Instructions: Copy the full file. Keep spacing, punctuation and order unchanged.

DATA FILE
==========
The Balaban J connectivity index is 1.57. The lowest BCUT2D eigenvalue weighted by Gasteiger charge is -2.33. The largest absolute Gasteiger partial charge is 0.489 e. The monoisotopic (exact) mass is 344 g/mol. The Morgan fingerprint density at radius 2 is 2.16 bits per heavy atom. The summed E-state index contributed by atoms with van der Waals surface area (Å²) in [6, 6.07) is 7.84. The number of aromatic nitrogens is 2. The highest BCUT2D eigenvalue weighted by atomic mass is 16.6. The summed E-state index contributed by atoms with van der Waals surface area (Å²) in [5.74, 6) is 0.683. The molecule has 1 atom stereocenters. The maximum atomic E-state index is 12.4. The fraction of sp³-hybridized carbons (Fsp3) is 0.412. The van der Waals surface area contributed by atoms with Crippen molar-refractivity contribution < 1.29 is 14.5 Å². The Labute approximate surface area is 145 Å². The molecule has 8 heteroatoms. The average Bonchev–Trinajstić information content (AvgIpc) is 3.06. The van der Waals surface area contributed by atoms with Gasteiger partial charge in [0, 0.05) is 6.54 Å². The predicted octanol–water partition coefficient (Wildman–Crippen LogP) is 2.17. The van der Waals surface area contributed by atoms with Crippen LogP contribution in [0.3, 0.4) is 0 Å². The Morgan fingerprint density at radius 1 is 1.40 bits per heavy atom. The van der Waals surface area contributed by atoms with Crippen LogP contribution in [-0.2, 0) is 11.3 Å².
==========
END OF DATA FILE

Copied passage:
The Balaban J connectivity index is 1.57. The lowest BCUT2D eigenvalue weighted by Gasteiger charge is -2.33. The largest absolute Gasteiger partial charge is 0.489 e. The monoisotopic (exact) mass is 344 g/mol. The Morgan fingerprint density at radius 2 is 2.16 bits per heavy atom. The summed E-state index contributed by atoms with van der Waals surface area (Å²) in [6, 6.07) is 7.84. The number of aromatic nitrogens is 2. The highest BCUT2D eigenvalue weighted by atomic mass is 16.6. The summed E-state index contributed by atoms with van der Waals surface area (Å²) in [5.74, 6) is 0.683. The molecule has 1 atom stereocenters. The maximum atomic E-state index is 12.4. The fraction of sp³-hybridized carbons (Fsp3) is 0.412. The van der Waals surface area contributed by atoms with Crippen molar-refractivity contribution < 1.29 is 14.5 Å². The Labute approximate surface area is 145 Å². The molecule has 8 heteroatoms. The average Bonchev–Trinajstić information content (AvgIpc) is 3.06. The van der Waals surface area contributed by atoms with Gasteiger partial charge in [0, 0.05) is 6.54 Å². The predicted octanol–water partition coefficient (Wildman–Crippen LogP) is 2.17. The van der Waals surface area contributed by atoms with Crippen LogP contribution in [0.3, 0.4) is 0 Å². The Morgan fingerprint density at radius 1 is 1.40 bits per heavy atom. The van der Waals surface area contributed by atoms with Crippen LogP contribution in [-0.2, 0) is 11.3 Å².